You’re writing an appellate brief. In researching your issue on appeal, you find cases that support your position, but you find a case that cuts against you. Maybe the case is distinguishable or maybe it is directly on point. Maybe it is a case in your jurisdiction or maybe it is not. Maybe it is a controlling precedent or maybe it is not. No matter what, the question remains—what is your ethical duty to the court? Must you disclose the adverse precedent?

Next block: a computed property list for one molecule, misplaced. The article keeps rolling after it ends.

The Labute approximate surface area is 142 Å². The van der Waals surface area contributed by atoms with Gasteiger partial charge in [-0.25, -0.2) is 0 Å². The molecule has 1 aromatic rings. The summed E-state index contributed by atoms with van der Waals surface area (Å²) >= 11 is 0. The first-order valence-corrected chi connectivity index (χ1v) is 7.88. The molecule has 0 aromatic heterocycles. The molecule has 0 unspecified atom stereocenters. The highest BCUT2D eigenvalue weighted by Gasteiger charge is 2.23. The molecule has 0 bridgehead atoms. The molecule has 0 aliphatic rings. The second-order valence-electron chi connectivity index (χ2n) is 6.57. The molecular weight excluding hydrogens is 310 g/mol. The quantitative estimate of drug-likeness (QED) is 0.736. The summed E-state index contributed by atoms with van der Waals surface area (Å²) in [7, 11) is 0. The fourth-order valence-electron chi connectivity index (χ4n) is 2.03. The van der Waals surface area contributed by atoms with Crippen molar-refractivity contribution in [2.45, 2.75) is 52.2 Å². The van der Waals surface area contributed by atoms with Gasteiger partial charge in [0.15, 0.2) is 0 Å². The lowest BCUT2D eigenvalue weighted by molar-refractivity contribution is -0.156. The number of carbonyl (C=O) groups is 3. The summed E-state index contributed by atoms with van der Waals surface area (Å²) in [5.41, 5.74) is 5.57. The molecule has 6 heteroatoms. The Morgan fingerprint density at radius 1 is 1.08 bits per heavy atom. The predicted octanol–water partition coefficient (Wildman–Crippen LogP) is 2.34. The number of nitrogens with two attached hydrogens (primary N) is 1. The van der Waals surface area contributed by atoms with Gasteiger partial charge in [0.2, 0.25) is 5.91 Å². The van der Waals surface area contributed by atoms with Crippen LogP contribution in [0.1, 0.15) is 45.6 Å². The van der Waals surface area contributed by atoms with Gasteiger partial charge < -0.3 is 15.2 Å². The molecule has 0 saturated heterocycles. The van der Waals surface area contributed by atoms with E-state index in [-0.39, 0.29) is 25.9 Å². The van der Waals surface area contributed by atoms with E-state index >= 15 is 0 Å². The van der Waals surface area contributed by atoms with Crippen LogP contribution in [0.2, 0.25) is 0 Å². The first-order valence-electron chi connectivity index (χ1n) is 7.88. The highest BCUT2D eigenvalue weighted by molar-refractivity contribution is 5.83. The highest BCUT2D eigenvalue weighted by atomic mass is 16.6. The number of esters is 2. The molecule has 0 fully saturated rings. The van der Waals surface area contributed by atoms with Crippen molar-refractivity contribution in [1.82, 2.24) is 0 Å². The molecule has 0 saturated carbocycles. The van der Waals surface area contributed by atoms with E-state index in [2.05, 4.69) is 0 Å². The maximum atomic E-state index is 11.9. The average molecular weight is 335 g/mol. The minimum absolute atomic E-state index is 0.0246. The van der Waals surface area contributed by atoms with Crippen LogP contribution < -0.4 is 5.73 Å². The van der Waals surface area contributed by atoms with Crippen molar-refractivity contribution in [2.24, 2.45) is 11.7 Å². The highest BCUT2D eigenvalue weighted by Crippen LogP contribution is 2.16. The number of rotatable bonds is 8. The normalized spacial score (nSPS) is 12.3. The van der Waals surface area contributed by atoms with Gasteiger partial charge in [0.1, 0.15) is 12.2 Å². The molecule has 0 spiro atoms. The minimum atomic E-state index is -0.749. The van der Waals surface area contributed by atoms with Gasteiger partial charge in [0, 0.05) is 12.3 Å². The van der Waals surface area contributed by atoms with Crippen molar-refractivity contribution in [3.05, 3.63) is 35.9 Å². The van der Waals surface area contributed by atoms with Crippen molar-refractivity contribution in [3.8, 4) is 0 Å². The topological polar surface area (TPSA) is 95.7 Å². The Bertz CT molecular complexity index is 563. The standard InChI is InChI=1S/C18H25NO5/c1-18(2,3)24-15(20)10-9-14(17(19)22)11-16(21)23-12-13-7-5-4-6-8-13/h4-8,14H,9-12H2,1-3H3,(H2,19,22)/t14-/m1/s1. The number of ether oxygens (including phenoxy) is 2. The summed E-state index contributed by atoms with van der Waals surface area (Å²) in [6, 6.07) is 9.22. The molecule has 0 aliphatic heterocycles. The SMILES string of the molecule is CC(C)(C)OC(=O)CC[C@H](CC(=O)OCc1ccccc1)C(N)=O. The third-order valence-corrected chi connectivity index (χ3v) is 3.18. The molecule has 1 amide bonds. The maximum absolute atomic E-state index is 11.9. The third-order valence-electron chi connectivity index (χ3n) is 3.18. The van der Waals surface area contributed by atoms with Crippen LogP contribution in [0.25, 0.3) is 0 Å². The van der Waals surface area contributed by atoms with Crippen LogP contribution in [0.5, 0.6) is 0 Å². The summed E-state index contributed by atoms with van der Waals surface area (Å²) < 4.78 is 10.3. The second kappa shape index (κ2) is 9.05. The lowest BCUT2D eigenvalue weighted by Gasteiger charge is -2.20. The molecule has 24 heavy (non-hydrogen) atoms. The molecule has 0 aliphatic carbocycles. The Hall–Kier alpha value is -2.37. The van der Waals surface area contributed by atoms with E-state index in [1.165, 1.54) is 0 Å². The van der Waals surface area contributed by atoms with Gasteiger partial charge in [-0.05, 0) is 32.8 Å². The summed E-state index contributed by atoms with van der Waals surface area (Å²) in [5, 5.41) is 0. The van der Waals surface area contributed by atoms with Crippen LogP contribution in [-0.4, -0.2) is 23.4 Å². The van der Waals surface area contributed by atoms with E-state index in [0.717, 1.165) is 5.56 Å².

This issue arose in Gonzalez-Servin v. Ford Motor Co., 662 F.3d 931 (7th Cir. 2011), a decision by Judge Richard Posner. That case addressed two appeals from grants of forum non conveniens in multidistrict litigation. Judge Posner noted that these appeals were controlled by two decisions already decided in the Seventh Circuit—Abad v. Bayer Corp., 563 F.3d 663 (7th Cir. 2009), and Chang v. Baxter Healthcare Corp., 599 F.3d 728 (7th Cir. 2010). The appellants in one of the Gonzalez-Servin appeals filed their opening brief before these cases had been decided, but the appellees’ brief was filed after Abad and Chang were issued and relied heavily on them. In their reply brief, the appellants did not address Chang at all and discussed Abad only a little, even though both cases were heavily relied on by the appellants and were highly relevant to the appeal. Even worse, in the other Gonzalez-Servin appeal, the opening brief had been filed after both Abad and Chang were decided but did not cite either case—and failed to address those cases in the reply brief even after the appellees’ brief repeatedly relied on them.